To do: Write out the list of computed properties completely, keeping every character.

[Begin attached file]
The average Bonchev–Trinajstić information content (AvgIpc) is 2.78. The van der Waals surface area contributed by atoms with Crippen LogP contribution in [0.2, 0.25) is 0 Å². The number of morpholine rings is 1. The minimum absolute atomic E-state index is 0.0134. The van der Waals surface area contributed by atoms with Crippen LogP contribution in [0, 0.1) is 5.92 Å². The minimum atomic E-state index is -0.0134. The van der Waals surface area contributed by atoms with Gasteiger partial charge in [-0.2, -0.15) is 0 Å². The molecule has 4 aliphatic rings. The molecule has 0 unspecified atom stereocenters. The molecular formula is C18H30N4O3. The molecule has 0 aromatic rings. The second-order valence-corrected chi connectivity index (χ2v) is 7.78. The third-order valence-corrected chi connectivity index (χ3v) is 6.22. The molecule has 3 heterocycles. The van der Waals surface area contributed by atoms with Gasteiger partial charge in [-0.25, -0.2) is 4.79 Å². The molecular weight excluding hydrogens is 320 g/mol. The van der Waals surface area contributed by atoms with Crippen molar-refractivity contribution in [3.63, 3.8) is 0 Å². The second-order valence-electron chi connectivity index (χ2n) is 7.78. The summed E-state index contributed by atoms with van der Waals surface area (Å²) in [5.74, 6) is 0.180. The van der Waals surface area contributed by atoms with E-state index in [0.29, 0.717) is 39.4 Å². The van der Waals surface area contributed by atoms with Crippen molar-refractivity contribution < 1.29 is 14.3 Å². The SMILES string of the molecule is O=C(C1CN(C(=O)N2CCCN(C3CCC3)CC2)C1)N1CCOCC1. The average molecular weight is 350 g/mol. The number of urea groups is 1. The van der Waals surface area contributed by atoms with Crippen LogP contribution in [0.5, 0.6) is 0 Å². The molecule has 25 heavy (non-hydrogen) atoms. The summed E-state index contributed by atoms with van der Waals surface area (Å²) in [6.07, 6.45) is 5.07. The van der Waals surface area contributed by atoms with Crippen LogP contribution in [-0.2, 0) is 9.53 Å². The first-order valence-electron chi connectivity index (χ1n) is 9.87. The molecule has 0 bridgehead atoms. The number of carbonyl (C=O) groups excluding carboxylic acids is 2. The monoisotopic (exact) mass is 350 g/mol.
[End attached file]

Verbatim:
The average Bonchev–Trinajstić information content (AvgIpc) is 2.78. The van der Waals surface area contributed by atoms with Crippen LogP contribution in [0.2, 0.25) is 0 Å². The number of morpholine rings is 1. The minimum absolute atomic E-state index is 0.0134. The van der Waals surface area contributed by atoms with Crippen LogP contribution in [0, 0.1) is 5.92 Å². The minimum atomic E-state index is -0.0134. The van der Waals surface area contributed by atoms with Gasteiger partial charge in [-0.2, -0.15) is 0 Å². The molecule has 4 aliphatic rings. The molecule has 0 unspecified atom stereocenters. The molecular formula is C18H30N4O3. The molecule has 0 aromatic rings. The second-order valence-corrected chi connectivity index (χ2v) is 7.78. The third-order valence-corrected chi connectivity index (χ3v) is 6.22. The molecule has 3 heterocycles. The van der Waals surface area contributed by atoms with Gasteiger partial charge in [-0.25, -0.2) is 4.79 Å². The molecular weight excluding hydrogens is 320 g/mol. The van der Waals surface area contributed by atoms with Crippen molar-refractivity contribution in [3.63, 3.8) is 0 Å². The second-order valence-electron chi connectivity index (χ2n) is 7.78. The summed E-state index contributed by atoms with van der Waals surface area (Å²) in [5.74, 6) is 0.180. The van der Waals surface area contributed by atoms with E-state index in [0.29, 0.717) is 39.4 Å². The van der Waals surface area contributed by atoms with Crippen molar-refractivity contribution < 1.29 is 14.3 Å². The SMILES string of the molecule is O=C(C1CN(C(=O)N2CCCN(C3CCC3)CC2)C1)N1CCOCC1. The average molecular weight is 350 g/mol. The number of urea groups is 1. The van der Waals surface area contributed by atoms with Crippen LogP contribution in [0.5, 0.6) is 0 Å². The molecule has 25 heavy (non-hydrogen) atoms. The summed E-state index contributed by atoms with van der Waals surface area (Å²) in [6.07, 6.45) is 5.07. The van der Waals surface area contributed by atoms with Crippen LogP contribution in [-0.2, 0) is 9.53 Å². The first-order valence-electron chi connectivity index (χ1n) is 9.87. The molecule has 0 bridgehead atoms. The number of carbonyl (C=O) groups excluding carboxylic acids is 2. The monoisotopic (exact) mass is 350 g/mol.